Zoe is now maxed out; any increased video frame size above the current 400 x 400 pixels at 10 fps leads to a IMU FIFO overflow i.e. the video processing simply takes too long. She’s also run out of physical space on her frame for more sensors.
On the other hand, Hermione has loads of physical space, but is plagued with I2C problems on her A+.
To add GPS for flight plans, and Scanse Sweep for object avoidance, I need more cores. For the moment that means a B2 or B3. Currently I’m leaning towards a B2 as I don’t need the 64 bit kernel of the B3, nor the built in WiFi or Bluetooth – I’d rather continue to use a faster WiFi USB dongle. With the extra cores, I can move the video processing out of the motion processing into a different process, and have it feed the latest values to the motion processing when available. Hopefully that will mean support for higher video frame size and rate and perhaps also increase the IMU sampling rate back to the 1kHz – I’ve had to reduce it to 500Hz currently. Having the extra cores and 4 USB ports means GPS and Scanse Sweep should be much easier to add – I doubt the A3 (if it ever appears) will support those extra USB ports.
So it’s a B2. For the sake of up to date build instructions, I’ll be installing her from scratch and blogging the instructions once complete.
Zoe is now running my split cluster gather + process code for the RaspiCam video macro-blocks. She has super-bright LEDs from Broadcom with ceramic heatsinks so the frame doesn’t melt and she’s running the video at 400 x 400 px at 10fps.
And this peops, is nearly a good as it can be without more CPU cores or (heaven forbid) moving away from interpreted CPython to pre-compiled C*. Don’t get me wrong, I can (will?) probably add minor tweaks to process compass data – the code is already collecting that; adding intentional lateral motion to the flight plan costs absolutely nothing – hover stably in a stable headwind is identical processing to intentional forwards movement in no wind. But beyond that, I need more CPU cores without significant additional power requirements to support GPS and Scanse Sweep. I hope that’s what the A3 eventually brings.
I’ve updated everything I can on GitHub to represent the current (and perhaps final) state of play.
* That’s not quite true; PyPy is python with a just in time (JIT) compiler. Apparently, it’s the dogs’ bollocks, the mutts’ nuts, the puppies’ plums. Yet when I last tried, it was slower, probably due to the RPi.GPIO and RPIO libraries needed. To integrate those with pypy requires a lot of work which up until now has simply not been necessary.
Both flights use identical code. There are two tweaks compared to the previous videos:
- I’ve reduced the gyro rate PID P gain from 25 to 20 which has hugely increased the stability
- Zoe is using my refined algorithm for picking out the peaks in the macro-block frames – I think this is working better but there’s one further refinement I can make which should make it better yet.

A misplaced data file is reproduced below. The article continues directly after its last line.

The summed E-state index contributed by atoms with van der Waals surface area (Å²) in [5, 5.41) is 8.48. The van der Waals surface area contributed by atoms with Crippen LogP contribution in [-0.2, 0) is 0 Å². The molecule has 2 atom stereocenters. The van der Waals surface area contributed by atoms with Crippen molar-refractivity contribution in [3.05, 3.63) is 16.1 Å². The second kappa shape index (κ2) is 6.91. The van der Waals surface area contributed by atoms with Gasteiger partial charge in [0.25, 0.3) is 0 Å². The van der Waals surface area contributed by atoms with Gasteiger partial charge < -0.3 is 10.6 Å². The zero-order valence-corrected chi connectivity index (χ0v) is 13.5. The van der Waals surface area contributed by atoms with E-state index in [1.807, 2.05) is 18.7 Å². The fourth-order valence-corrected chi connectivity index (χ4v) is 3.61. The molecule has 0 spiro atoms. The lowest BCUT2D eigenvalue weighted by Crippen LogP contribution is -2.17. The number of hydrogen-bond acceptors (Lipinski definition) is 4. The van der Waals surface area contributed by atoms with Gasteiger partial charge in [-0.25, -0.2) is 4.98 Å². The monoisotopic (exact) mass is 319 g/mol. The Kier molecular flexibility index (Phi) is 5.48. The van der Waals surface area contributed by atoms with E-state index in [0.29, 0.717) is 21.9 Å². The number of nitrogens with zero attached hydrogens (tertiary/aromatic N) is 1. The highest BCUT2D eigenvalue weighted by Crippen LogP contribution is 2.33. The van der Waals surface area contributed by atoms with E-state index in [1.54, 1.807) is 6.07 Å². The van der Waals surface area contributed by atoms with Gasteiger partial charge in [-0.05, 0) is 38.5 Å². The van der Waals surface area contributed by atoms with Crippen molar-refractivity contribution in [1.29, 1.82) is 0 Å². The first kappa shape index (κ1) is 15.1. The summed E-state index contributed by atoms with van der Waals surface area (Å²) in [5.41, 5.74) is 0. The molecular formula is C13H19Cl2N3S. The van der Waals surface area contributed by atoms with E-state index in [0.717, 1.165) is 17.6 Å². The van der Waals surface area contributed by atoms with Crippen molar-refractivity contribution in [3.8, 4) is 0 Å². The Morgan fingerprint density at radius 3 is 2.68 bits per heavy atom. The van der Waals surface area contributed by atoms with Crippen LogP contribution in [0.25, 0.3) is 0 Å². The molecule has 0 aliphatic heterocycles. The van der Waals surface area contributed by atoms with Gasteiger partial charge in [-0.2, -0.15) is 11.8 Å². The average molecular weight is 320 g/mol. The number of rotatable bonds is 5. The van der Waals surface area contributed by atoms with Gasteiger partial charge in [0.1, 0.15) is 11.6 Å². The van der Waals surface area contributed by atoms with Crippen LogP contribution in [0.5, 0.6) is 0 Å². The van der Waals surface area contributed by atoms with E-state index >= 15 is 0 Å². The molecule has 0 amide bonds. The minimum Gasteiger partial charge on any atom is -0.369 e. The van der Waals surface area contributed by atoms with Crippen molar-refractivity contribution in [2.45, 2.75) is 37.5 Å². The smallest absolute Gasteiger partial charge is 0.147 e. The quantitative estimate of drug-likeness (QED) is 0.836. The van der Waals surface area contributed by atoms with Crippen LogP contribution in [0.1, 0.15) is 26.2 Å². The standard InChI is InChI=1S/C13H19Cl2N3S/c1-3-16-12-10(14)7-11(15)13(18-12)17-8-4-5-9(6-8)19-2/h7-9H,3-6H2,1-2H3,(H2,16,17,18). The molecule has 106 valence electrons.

I’d have liked to show Hermione doing the same, but for some reason she’s getting FIFO overflows. My best guess is that her A+ overclocked to turbo (1GHz CPU) isn’t as fast as a Zero’s default setting of 1GHz – no idea why. My first attempt on this has been improved scheduling by splitting the macro-block vectors processing into two phases:
- build up the dictionary of the set of macro-blocks
- processing the dictionary to identify the peaks.
Zoe does this in one fell swoop; Hermione schedules each independently, checking in between that the FIFO hasn’t filled up to a significant level, and if it has, deal with that first. This isn’t quite working yet in passive test, even on Zoe, and I can’t find out why! More anon.
A few test runs. In summary, with the LiDAR and Camera fused with the IMU, Zoe stays over her play mat at a controlled height for the length of the 30s flight. Without the fusion, she lasted just a few seconds before she drifted off the mat, lost her height, or headed to me with menace (kill ensued). I think that’s pretty conclusive code fusion works!
Currently, getting lateral motion from a frame full of macro-blocks is very simplistic: find the average SAD value for a frame, and then only included those vectors whose SAD is lower.
I’m quite surprised this works as well as it does but I’m fairly sure it can be improved. There are four factors to the content of a frame of macro-blocks.
- yaw change: all macro-block vectors will circle around the centre of the frame
- height change: all macro-blocks vectors will point towards or away from the centre of the frame.
- lateral motion change: all macro-blocks vectors are pointing in the same direction in the frame.
- noise: the whole purpose of macro-blocks is simply to find the best matching blocks between two frame; doing this with a chess set (for example) could well have any block from the first frame matching any one of the 50% of the second frame.
Given a frame of macro-blocks, yaw increment between frames can found from the gyro, and thus be removed easily.
The same goes for height too derived from LiDAR.
That leaves either noise or a lateral vector. By then averaging these values out, we can pick the vectors that are similar to the distance / direction of the average vector. SAD doesn’t come into the matter.
This won’t be my first step however: that’s to work out why the height of the flight wasn’t anything like as stable as I’d been expecting.
Finally, fusion worth showing.
Yes, height’s a bit variable as she doesn’t accurate height readings below about 20cm.
Yes, it’s a bit jiggery because the scale of the IMU and other sensors aren’t quite in sync.
But fundamentally, it works – nigh on zero drift for 20s. With just the IMU, I couldn’t get this minimal level of drift for more than a few seconds.
Next steps: take her out for a longer, higher flight to really prove how well this is working.